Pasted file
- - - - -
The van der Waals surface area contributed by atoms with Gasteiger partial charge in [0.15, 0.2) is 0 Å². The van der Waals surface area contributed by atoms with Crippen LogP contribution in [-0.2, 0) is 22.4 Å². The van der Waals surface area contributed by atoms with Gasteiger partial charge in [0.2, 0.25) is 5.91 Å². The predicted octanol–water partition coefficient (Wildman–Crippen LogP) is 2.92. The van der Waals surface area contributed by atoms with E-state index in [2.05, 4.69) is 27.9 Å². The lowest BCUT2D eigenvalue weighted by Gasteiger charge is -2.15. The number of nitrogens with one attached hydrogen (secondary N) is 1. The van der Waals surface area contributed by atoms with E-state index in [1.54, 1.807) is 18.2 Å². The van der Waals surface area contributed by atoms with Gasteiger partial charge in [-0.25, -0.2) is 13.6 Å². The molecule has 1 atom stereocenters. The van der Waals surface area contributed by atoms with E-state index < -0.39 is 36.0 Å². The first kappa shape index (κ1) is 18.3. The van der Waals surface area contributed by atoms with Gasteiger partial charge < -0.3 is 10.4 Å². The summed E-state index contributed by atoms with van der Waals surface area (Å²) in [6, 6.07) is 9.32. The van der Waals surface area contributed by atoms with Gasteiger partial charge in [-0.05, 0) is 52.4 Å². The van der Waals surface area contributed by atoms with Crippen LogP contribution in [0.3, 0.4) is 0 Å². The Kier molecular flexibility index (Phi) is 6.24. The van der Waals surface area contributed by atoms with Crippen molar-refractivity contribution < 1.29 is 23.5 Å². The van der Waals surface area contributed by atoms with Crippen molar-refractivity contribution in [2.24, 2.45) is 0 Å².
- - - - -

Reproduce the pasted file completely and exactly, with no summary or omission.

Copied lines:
The van der Waals surface area contributed by atoms with Gasteiger partial charge in [0.15, 0.2) is 0 Å². The van der Waals surface area contributed by atoms with Crippen LogP contribution in [-0.2, 0) is 22.4 Å². The van der Waals surface area contributed by atoms with Gasteiger partial charge in [0.2, 0.25) is 5.91 Å². The predicted octanol–water partition coefficient (Wildman–Crippen LogP) is 2.92. The van der Waals surface area contributed by atoms with E-state index in [2.05, 4.69) is 27.9 Å². The lowest BCUT2D eigenvalue weighted by Gasteiger charge is -2.15. The number of nitrogens with one attached hydrogen (secondary N) is 1. The van der Waals surface area contributed by atoms with E-state index in [1.54, 1.807) is 18.2 Å². The van der Waals surface area contributed by atoms with Gasteiger partial charge in [-0.25, -0.2) is 13.6 Å². The molecule has 1 atom stereocenters. The van der Waals surface area contributed by atoms with E-state index < -0.39 is 36.0 Å². The first kappa shape index (κ1) is 18.3. The van der Waals surface area contributed by atoms with Gasteiger partial charge < -0.3 is 10.4 Å². The summed E-state index contributed by atoms with van der Waals surface area (Å²) in [6, 6.07) is 9.32. The van der Waals surface area contributed by atoms with Gasteiger partial charge in [-0.05, 0) is 52.4 Å². The van der Waals surface area contributed by atoms with Crippen LogP contribution in [0.3, 0.4) is 0 Å². The Kier molecular flexibility index (Phi) is 6.24. The van der Waals surface area contributed by atoms with Crippen molar-refractivity contribution < 1.29 is 23.5 Å². The van der Waals surface area contributed by atoms with Crippen molar-refractivity contribution in [2.24, 2.45) is 0 Å².